Deep in the lowest reaches of the Vatican library, a secret chamber is opened for the first time in centuries. Inside it is an object of inestimable value: the manuscript of The Divine Comedy, written in Dante's own hand.
The priest who finds this treasure spirits it away to his home in Sicily, where it comes into the grasp of more worldly parties. And so in New York a few weeks later, a sometime writer, sometime thief named Nick Tosches gets a phone call from a friend. There's an item he wants him to look at, a manuscript that needs authentication. Tosches recognizes the pages for what they areand embarks on the most harrowing adventure of his life.
As this story unfolds, so too does a parallel tale: the odyssey, seven hundred years ago, of Dante himself, a man trying to weave out of the grossness of his own humanity a poem that contains the sum of the world's wisdom and the very breath of the diving. It is every bit as deadly a struggle as that among the individuals fighting to possess his manuscript centuries later.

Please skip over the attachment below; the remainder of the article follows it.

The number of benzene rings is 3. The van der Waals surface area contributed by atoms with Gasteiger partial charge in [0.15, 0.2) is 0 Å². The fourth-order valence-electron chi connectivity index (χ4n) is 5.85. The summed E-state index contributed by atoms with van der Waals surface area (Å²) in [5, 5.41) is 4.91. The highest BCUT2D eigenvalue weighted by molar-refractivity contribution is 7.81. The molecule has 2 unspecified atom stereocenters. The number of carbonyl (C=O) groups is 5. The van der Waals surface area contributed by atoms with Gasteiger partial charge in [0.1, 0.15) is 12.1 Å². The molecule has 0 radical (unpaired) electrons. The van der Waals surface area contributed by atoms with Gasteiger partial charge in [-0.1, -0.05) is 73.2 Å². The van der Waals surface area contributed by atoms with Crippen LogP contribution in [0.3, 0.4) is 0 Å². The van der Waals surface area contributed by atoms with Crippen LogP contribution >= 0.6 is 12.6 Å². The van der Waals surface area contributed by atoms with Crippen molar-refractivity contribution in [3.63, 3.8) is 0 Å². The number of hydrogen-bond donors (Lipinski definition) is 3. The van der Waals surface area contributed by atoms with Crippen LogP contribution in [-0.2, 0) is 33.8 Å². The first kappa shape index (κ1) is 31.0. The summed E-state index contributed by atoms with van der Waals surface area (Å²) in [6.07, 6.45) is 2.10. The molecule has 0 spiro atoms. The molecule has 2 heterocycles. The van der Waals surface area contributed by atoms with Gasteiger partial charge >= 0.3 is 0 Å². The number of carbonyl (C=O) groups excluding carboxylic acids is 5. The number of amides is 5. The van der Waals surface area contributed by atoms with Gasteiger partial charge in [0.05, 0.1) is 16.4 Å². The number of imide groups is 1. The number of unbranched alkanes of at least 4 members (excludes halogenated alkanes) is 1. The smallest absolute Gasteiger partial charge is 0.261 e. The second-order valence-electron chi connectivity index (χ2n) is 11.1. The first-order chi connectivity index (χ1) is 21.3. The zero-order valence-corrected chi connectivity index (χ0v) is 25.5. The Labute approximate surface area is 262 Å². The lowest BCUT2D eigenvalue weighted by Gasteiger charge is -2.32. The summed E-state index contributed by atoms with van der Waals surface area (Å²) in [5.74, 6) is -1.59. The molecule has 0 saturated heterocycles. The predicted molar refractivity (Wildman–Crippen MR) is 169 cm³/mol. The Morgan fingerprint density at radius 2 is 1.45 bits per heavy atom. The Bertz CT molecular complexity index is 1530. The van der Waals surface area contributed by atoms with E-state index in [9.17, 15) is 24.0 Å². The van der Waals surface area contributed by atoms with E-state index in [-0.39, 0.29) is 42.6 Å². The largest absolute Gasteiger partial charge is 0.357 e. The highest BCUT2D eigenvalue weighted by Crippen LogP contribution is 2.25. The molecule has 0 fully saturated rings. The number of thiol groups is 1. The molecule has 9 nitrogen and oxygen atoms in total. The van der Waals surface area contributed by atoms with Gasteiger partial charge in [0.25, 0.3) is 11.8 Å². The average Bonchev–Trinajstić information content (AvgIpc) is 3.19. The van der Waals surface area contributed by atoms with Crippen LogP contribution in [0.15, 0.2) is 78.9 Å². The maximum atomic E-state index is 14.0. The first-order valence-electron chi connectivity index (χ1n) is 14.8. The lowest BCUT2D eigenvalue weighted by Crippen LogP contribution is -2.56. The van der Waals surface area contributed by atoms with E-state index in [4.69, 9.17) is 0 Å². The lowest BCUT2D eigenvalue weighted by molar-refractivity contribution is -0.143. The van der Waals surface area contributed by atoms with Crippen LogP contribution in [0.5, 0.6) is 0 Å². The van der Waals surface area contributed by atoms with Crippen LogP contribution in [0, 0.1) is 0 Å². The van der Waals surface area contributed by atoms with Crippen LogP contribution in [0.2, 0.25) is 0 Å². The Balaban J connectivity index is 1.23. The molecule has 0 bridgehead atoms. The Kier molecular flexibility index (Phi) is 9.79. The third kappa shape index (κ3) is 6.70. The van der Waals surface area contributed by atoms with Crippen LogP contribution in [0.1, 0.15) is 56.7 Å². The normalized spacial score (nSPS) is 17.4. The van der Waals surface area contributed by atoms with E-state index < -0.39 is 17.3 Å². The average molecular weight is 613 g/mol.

In the Hand of Dante is a work of astounding audacity and beauty, combining Nick Tosches' vast scholarship about the Middle Ages with an equally intimate knowledge of the most degenerate lowlifes of New York's toughest streets. Some readers will find this novel offensive; others will declare it transcendent. It is certain to be the most talked-about novel of the decade.
the Hand of Dante